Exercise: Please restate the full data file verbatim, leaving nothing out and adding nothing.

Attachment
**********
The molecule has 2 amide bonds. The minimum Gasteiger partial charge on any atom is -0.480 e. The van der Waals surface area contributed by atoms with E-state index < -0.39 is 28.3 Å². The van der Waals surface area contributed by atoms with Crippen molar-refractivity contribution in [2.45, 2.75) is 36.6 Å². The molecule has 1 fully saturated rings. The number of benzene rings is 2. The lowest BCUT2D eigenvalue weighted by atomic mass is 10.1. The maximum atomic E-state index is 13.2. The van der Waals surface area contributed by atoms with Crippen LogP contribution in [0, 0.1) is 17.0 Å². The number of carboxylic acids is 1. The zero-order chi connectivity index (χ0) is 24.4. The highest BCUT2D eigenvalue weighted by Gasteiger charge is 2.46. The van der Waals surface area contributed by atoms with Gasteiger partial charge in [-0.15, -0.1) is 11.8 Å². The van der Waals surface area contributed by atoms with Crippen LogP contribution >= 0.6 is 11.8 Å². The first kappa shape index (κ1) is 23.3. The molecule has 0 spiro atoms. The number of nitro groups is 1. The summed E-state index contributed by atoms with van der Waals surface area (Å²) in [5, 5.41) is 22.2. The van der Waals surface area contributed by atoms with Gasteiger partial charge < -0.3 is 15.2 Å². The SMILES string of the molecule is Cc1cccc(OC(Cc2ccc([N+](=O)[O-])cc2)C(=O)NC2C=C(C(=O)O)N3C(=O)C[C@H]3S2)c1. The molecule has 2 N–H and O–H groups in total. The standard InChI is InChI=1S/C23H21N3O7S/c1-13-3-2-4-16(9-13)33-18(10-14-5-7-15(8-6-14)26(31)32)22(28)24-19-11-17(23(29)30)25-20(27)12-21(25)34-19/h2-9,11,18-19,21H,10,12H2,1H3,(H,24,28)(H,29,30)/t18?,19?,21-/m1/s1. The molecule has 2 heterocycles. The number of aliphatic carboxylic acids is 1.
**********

The molecule has 2 amide bonds. The minimum Gasteiger partial charge on any atom is -0.480 e. The van der Waals surface area contributed by atoms with E-state index < -0.39 is 28.3 Å². The van der Waals surface area contributed by atoms with Crippen molar-refractivity contribution in [2.45, 2.75) is 36.6 Å². The molecule has 1 fully saturated rings. The number of benzene rings is 2. The lowest BCUT2D eigenvalue weighted by atomic mass is 10.1. The maximum atomic E-state index is 13.2. The van der Waals surface area contributed by atoms with Crippen LogP contribution in [0, 0.1) is 17.0 Å². The number of carboxylic acids is 1. The zero-order chi connectivity index (χ0) is 24.4. The highest BCUT2D eigenvalue weighted by Gasteiger charge is 2.46. The van der Waals surface area contributed by atoms with Gasteiger partial charge in [-0.15, -0.1) is 11.8 Å². The van der Waals surface area contributed by atoms with Crippen LogP contribution >= 0.6 is 11.8 Å². The first kappa shape index (κ1) is 23.3. The molecule has 0 spiro atoms. The number of nitro groups is 1. The summed E-state index contributed by atoms with van der Waals surface area (Å²) in [5, 5.41) is 22.2. The van der Waals surface area contributed by atoms with Gasteiger partial charge < -0.3 is 15.2 Å². The SMILES string of the molecule is Cc1cccc(OC(Cc2ccc([N+](=O)[O-])cc2)C(=O)NC2C=C(C(=O)O)N3C(=O)C[C@H]3S2)c1. The molecule has 2 N–H and O–H groups in total. The standard InChI is InChI=1S/C23H21N3O7S/c1-13-3-2-4-16(9-13)33-18(10-14-5-7-15(8-6-14)26(31)32)22(28)24-19-11-17(23(29)30)25-20(27)12-21(25)34-19/h2-9,11,18-19,21H,10,12H2,1H3,(H,24,28)(H,29,30)/t18?,19?,21-/m1/s1. The molecule has 2 heterocycles. The number of aliphatic carboxylic acids is 1.